I darken the inner part of the ear to give it more volume, and then cover the object with long hatches that imitate fur.
The upper part of the ears may look semitransparent—the skin here is thin and transmits light. To accentuate this feature, avoid making the ears too dark.
I also add a light pattern of veins to the inner part of the ear.
I add the graphite strokes to the other ear, applying the heavier hatching to its sides to accentuate the three-dimensional look.
I also add some strokes to the forehead of the bunny and darken the eye area.
I add another layer of hatching to the head and the neck of the rabbit. Long lines are great for imitating fluffy fur.
I accentuate the sides of the head, using the 3B pencil. More hatches there give the drawing more volume and tonal harmony.
4. How to Draw a Rabbit's Tail
The foreshortening of the rabbit that we were drawing in the previous sections didn’t allow us to see its tail. But this part of the rabbit’s body is also fascinating from the artistic standpoint. Let’s explore the ways to draw a tail both in the front and side view!
I mark the back of the bunny with a long pencil line.
I draw the directional line of the tail and encircle it with an egg-shaped contour. This contour is a rough border of the tail.
I erase the reference lines and add long hatches to the right side of the shape. The goal is to get an imitation of fur, so we don’t need any rigid contours.
I work on the inner side of the tail; it usually is adjacent to the rabbit’s back. This part is generally darker than the external side; the only exceptions are rabbits with white fur all over them.
I accentuate the small gaps between the fur strands to make the tail more realistic.
In the same manner, I create the texture of fur on the external side of the tail.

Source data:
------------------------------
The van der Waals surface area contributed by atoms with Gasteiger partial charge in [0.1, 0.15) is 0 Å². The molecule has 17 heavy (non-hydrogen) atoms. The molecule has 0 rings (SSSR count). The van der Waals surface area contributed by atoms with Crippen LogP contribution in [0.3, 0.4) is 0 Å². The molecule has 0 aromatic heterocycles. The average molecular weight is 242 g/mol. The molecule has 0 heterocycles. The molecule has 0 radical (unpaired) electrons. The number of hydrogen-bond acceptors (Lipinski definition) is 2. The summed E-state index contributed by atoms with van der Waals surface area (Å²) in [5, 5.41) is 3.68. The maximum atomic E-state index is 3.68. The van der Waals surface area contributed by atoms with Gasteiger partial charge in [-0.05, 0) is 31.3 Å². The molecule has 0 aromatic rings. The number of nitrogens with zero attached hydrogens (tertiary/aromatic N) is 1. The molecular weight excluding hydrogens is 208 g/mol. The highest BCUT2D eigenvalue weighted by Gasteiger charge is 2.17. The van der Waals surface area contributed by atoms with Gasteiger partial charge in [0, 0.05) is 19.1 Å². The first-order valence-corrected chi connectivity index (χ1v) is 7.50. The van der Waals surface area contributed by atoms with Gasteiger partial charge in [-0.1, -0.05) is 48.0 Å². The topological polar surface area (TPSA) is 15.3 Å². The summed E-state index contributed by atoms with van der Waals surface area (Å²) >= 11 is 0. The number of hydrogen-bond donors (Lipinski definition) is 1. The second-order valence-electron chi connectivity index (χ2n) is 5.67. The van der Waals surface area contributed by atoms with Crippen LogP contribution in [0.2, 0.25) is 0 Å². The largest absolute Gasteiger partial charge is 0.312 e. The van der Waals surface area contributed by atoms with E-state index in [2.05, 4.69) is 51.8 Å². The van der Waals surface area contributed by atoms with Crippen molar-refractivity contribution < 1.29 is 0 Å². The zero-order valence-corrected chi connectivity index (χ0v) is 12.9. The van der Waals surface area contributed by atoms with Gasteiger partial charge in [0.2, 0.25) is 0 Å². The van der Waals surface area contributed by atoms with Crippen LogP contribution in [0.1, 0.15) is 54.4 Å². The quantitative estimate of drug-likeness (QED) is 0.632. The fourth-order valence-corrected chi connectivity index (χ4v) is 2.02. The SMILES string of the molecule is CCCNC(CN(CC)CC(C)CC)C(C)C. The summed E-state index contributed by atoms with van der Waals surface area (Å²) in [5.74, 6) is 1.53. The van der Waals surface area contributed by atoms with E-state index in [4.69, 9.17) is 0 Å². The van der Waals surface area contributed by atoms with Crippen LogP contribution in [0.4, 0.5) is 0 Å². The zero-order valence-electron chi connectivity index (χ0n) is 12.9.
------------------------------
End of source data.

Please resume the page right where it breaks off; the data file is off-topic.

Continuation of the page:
By the way, there is an assumption that this contrasting, light coloring of the rabbit tail is a natural trick. When a predator is chasing a rabbit, it focuses on the bright spot of the tail. If the rabbit suddenly dodges, its pursuer will lose sight of this spot. Those moments of regaining focus can save the rabbit’s life!
Let’s draw the tail in the front view. I draw the directional line of the tail, and then surround it with an egg-shaped contour.
I draw long, organic lines that imitate fur, covering the perimeter of the shape.
I draw more lines, filling the whole shape of the tail.
I accentuate the gaps between the fur strands and darken the sides of the tail.
Here we see the external side of the rabbit’s tail; it usually is white, so it’s important not to overdo the drawing.
Your Drawing Is Complete
Well done! The difficult part is over; now you can complete the drawing to your liking.
I’ve placed my bunny into a natural environment—it will be happy in the company of flowers and butterflies for sure!
I wish you inspiration and luck with your future projects!
Subscribe below and we’ll send you a weekly email summary of all new Design & Illustration tutorials. Never miss out on learning about the next big thing.Update me weekly
Envato Tuts+ tutorials are translated into other languages by our community members—you can be involved too!Translate this post